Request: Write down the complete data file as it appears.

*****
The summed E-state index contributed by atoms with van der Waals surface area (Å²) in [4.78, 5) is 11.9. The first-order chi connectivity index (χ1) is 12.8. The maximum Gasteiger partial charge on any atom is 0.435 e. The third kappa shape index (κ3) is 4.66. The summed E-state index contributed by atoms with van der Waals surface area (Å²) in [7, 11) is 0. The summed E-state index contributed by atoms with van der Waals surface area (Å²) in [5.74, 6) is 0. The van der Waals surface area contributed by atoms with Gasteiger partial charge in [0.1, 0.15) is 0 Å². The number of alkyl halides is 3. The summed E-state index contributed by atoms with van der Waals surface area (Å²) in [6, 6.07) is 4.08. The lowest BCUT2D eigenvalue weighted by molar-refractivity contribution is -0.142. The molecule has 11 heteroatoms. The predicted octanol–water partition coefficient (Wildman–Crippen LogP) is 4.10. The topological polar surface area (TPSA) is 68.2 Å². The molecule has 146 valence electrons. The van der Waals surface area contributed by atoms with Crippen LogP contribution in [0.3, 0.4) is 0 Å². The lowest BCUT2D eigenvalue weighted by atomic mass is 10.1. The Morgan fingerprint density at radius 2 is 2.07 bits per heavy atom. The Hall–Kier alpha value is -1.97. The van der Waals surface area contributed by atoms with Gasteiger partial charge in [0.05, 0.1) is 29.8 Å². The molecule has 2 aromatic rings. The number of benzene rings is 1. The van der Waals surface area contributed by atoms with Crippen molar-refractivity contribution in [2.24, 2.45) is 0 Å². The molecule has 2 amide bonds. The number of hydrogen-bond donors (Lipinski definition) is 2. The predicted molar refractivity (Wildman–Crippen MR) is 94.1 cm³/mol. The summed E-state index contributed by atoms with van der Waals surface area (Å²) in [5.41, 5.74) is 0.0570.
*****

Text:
The summed E-state index contributed by atoms with van der Waals surface area (Å²) in [4.78, 5) is 11.9. The first-order chi connectivity index (χ1) is 12.8. The maximum Gasteiger partial charge on any atom is 0.435 e. The third kappa shape index (κ3) is 4.66. The summed E-state index contributed by atoms with van der Waals surface area (Å²) in [7, 11) is 0. The summed E-state index contributed by atoms with van der Waals surface area (Å²) in [5.74, 6) is 0. The van der Waals surface area contributed by atoms with Gasteiger partial charge in [0.1, 0.15) is 0 Å². The number of alkyl halides is 3. The summed E-state index contributed by atoms with van der Waals surface area (Å²) in [6, 6.07) is 4.08. The lowest BCUT2D eigenvalue weighted by molar-refractivity contribution is -0.142. The molecule has 11 heteroatoms. The predicted octanol–water partition coefficient (Wildman–Crippen LogP) is 4.10. The topological polar surface area (TPSA) is 68.2 Å². The molecule has 146 valence electrons. The van der Waals surface area contributed by atoms with Crippen LogP contribution in [0.3, 0.4) is 0 Å². The lowest BCUT2D eigenvalue weighted by atomic mass is 10.1. The Morgan fingerprint density at radius 2 is 2.07 bits per heavy atom. The Hall–Kier alpha value is -1.97. The van der Waals surface area contributed by atoms with Gasteiger partial charge in [0.05, 0.1) is 29.8 Å². The molecule has 2 aromatic rings. The number of benzene rings is 1. The van der Waals surface area contributed by atoms with Crippen molar-refractivity contribution in [2.24, 2.45) is 0 Å². The molecule has 2 amide bonds. The number of hydrogen-bond donors (Lipinski definition) is 2. The predicted molar refractivity (Wildman–Crippen MR) is 94.1 cm³/mol. The summed E-state index contributed by atoms with van der Waals surface area (Å²) in [5.41, 5.74) is 0.0570.